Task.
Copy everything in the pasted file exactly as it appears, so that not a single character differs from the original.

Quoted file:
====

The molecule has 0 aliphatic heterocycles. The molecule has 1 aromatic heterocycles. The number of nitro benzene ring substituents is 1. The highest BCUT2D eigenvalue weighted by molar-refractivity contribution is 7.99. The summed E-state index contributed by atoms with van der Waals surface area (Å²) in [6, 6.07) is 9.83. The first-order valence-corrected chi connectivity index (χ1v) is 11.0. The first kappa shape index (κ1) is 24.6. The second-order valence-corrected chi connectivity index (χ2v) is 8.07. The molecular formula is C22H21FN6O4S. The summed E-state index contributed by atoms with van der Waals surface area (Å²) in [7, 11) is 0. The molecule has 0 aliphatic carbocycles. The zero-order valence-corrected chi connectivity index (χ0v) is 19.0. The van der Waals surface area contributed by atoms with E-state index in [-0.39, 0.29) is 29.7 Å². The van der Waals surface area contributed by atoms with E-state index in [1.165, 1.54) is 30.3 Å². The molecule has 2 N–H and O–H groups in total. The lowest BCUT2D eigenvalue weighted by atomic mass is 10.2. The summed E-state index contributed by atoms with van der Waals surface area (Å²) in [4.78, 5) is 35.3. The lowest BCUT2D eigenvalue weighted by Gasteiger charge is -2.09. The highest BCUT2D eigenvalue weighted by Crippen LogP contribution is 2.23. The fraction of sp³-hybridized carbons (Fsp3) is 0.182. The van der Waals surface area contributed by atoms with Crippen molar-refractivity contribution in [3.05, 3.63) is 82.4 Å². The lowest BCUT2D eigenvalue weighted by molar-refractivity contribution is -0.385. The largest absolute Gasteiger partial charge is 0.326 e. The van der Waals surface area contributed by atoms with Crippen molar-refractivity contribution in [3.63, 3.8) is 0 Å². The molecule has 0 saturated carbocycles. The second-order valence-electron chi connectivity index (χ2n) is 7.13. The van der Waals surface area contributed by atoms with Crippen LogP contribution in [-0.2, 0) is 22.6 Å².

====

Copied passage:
The molecule has 0 aliphatic heterocycles. The molecule has 1 aromatic heterocycles. The number of nitro benzene ring substituents is 1. The highest BCUT2D eigenvalue weighted by molar-refractivity contribution is 7.99. The summed E-state index contributed by atoms with van der Waals surface area (Å²) in [6, 6.07) is 9.83. The first-order valence-corrected chi connectivity index (χ1v) is 11.0. The first kappa shape index (κ1) is 24.6. The second-order valence-corrected chi connectivity index (χ2v) is 8.07. The molecular formula is C22H21FN6O4S. The summed E-state index contributed by atoms with van der Waals surface area (Å²) in [7, 11) is 0. The molecule has 0 aliphatic carbocycles. The zero-order valence-corrected chi connectivity index (χ0v) is 19.0. The van der Waals surface area contributed by atoms with E-state index in [-0.39, 0.29) is 29.7 Å². The van der Waals surface area contributed by atoms with E-state index in [1.165, 1.54) is 30.3 Å². The molecule has 2 N–H and O–H groups in total. The lowest BCUT2D eigenvalue weighted by atomic mass is 10.2. The summed E-state index contributed by atoms with van der Waals surface area (Å²) in [4.78, 5) is 35.3. The lowest BCUT2D eigenvalue weighted by Gasteiger charge is -2.09. The highest BCUT2D eigenvalue weighted by Crippen LogP contribution is 2.23. The fraction of sp³-hybridized carbons (Fsp3) is 0.182. The van der Waals surface area contributed by atoms with Crippen molar-refractivity contribution in [3.05, 3.63) is 82.4 Å². The lowest BCUT2D eigenvalue weighted by molar-refractivity contribution is -0.385. The largest absolute Gasteiger partial charge is 0.326 e. The van der Waals surface area contributed by atoms with Crippen molar-refractivity contribution in [3.63, 3.8) is 0 Å². The molecule has 0 saturated carbocycles. The second-order valence-electron chi connectivity index (χ2n) is 7.13. The van der Waals surface area contributed by atoms with Crippen LogP contribution in [-0.2, 0) is 22.6 Å².